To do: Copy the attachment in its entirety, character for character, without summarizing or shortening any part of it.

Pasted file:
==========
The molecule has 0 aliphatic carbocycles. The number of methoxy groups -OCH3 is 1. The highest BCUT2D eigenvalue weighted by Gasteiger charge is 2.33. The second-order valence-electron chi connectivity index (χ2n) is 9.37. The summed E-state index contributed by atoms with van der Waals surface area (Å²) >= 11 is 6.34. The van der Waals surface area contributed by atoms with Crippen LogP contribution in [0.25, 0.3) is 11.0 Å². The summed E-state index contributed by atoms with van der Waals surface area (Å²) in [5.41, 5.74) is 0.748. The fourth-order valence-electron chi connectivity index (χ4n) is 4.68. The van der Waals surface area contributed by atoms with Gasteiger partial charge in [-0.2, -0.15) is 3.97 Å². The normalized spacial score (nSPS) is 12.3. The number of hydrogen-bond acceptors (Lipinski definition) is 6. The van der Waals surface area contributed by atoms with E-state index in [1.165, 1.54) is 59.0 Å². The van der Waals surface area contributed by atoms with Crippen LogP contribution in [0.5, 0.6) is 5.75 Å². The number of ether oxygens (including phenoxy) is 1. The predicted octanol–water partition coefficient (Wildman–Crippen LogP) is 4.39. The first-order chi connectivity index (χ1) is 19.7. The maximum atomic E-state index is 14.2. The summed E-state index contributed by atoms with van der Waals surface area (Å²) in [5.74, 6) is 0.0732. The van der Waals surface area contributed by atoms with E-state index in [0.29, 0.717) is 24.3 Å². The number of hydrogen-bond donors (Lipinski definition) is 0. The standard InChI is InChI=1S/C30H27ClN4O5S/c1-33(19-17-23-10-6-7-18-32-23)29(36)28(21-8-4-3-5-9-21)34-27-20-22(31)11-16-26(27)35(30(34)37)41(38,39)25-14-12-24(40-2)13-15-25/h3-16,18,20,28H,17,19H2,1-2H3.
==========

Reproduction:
The molecule has 0 aliphatic carbocycles. The number of methoxy groups -OCH3 is 1. The highest BCUT2D eigenvalue weighted by Gasteiger charge is 2.33. The second-order valence-electron chi connectivity index (χ2n) is 9.37. The summed E-state index contributed by atoms with van der Waals surface area (Å²) >= 11 is 6.34. The van der Waals surface area contributed by atoms with Crippen LogP contribution in [0.25, 0.3) is 11.0 Å². The summed E-state index contributed by atoms with van der Waals surface area (Å²) in [5.41, 5.74) is 0.748. The fourth-order valence-electron chi connectivity index (χ4n) is 4.68. The van der Waals surface area contributed by atoms with Gasteiger partial charge in [-0.2, -0.15) is 3.97 Å². The normalized spacial score (nSPS) is 12.3. The number of hydrogen-bond acceptors (Lipinski definition) is 6. The van der Waals surface area contributed by atoms with E-state index in [1.165, 1.54) is 59.0 Å². The van der Waals surface area contributed by atoms with Crippen LogP contribution in [0.5, 0.6) is 5.75 Å². The number of ether oxygens (including phenoxy) is 1. The predicted octanol–water partition coefficient (Wildman–Crippen LogP) is 4.39. The first-order chi connectivity index (χ1) is 19.7. The maximum atomic E-state index is 14.2. The summed E-state index contributed by atoms with van der Waals surface area (Å²) in [5.74, 6) is 0.0732. The van der Waals surface area contributed by atoms with E-state index in [0.29, 0.717) is 24.3 Å². The number of hydrogen-bond donors (Lipinski definition) is 0. The standard InChI is InChI=1S/C30H27ClN4O5S/c1-33(19-17-23-10-6-7-18-32-23)29(36)28(21-8-4-3-5-9-21)34-27-20-22(31)11-16-26(27)35(30(34)37)41(38,39)25-14-12-24(40-2)13-15-25/h3-16,18,20,28H,17,19H2,1-2H3.